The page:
The phrase world car is used to describe a car designed for, or achieving, worldwide sales using the same platform and components, often with variety of body styles. Examples include the Ford Mondeo[1] and Focus[2] and modern no-frills cars such as the Fiat Palio, Dacia Logan and VW Fox.

Market needs worldwideEdit

Despite being a global design initially, world cars have to have specific changes made per national laws/regulations, or cultural differences / market tastes where these are divergent (e.g. in Brazil where ethanol/flexifuel vehicles are popular) or in the United States where petrol is inexpensive and larger engines are popular.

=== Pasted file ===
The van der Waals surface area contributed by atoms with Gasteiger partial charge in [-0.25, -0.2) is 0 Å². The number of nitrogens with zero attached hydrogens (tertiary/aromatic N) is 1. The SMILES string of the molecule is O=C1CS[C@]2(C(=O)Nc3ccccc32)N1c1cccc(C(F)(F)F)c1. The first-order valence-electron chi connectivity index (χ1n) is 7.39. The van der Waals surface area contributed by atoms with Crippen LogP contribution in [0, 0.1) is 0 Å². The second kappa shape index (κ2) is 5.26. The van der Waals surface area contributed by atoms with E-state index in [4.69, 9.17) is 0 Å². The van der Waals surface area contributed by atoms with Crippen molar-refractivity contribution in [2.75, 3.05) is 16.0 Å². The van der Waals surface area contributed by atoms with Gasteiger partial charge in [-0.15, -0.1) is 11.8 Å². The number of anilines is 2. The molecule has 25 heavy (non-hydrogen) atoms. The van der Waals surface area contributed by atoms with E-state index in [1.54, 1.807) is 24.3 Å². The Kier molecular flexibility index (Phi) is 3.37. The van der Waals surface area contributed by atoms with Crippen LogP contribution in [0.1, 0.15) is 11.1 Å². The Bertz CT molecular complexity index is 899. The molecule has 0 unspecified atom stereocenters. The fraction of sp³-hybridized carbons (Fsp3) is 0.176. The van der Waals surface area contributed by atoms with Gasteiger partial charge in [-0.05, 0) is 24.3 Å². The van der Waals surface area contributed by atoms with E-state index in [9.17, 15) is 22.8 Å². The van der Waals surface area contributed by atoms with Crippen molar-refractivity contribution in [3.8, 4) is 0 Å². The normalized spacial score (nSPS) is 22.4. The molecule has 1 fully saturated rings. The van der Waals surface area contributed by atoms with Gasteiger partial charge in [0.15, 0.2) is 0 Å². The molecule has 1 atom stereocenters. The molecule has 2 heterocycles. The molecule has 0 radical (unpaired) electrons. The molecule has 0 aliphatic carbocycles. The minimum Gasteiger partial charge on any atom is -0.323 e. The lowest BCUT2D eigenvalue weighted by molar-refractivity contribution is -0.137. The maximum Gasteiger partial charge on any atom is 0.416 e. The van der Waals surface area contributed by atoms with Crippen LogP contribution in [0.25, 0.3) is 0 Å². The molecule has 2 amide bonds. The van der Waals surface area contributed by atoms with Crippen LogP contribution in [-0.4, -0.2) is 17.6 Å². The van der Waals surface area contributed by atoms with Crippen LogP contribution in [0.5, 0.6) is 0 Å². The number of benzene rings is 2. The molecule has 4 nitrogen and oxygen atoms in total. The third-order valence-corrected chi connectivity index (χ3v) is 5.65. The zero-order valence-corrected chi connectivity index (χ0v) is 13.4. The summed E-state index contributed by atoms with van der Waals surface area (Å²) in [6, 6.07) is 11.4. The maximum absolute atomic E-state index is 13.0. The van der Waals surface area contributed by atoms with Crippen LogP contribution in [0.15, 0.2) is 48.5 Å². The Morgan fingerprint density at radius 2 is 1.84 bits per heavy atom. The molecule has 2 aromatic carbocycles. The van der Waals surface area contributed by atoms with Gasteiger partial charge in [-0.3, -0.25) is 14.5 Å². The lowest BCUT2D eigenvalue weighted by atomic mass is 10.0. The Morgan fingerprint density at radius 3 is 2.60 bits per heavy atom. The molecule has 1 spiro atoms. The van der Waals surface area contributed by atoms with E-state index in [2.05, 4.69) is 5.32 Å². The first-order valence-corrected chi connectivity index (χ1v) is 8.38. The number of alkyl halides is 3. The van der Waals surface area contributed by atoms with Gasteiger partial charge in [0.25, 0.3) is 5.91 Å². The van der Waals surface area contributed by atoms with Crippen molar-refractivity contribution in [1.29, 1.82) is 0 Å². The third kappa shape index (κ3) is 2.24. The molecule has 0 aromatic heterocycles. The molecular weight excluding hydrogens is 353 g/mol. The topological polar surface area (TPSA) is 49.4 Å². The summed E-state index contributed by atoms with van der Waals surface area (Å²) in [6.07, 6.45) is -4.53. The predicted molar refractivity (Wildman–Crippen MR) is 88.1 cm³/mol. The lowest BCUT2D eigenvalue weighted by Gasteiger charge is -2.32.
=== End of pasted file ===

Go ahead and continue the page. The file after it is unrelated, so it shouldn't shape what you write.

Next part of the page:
One vehicle that is an example of this is the Volkswagen Golf (currently sold in the Mk VI version), offered only with a 2.5-litre 5-cylinder petrol in the United States and Canada, but in Europe, it has 1.4, 1.4 TSI turbo, 1.6, 2.0, 2.0 turbo 4-cylinder and 3.2 V6 petrol and 1.9 SDI diesel and 2.0 TDI turbodiesel engines. The differences between market needs are not just reflected per equipment levels (in Europe the Golf offers multiple trim levels, compared to North America where it is only available in two versions, and sold as a premium hatchback rather than a workaday family car as in Europe.


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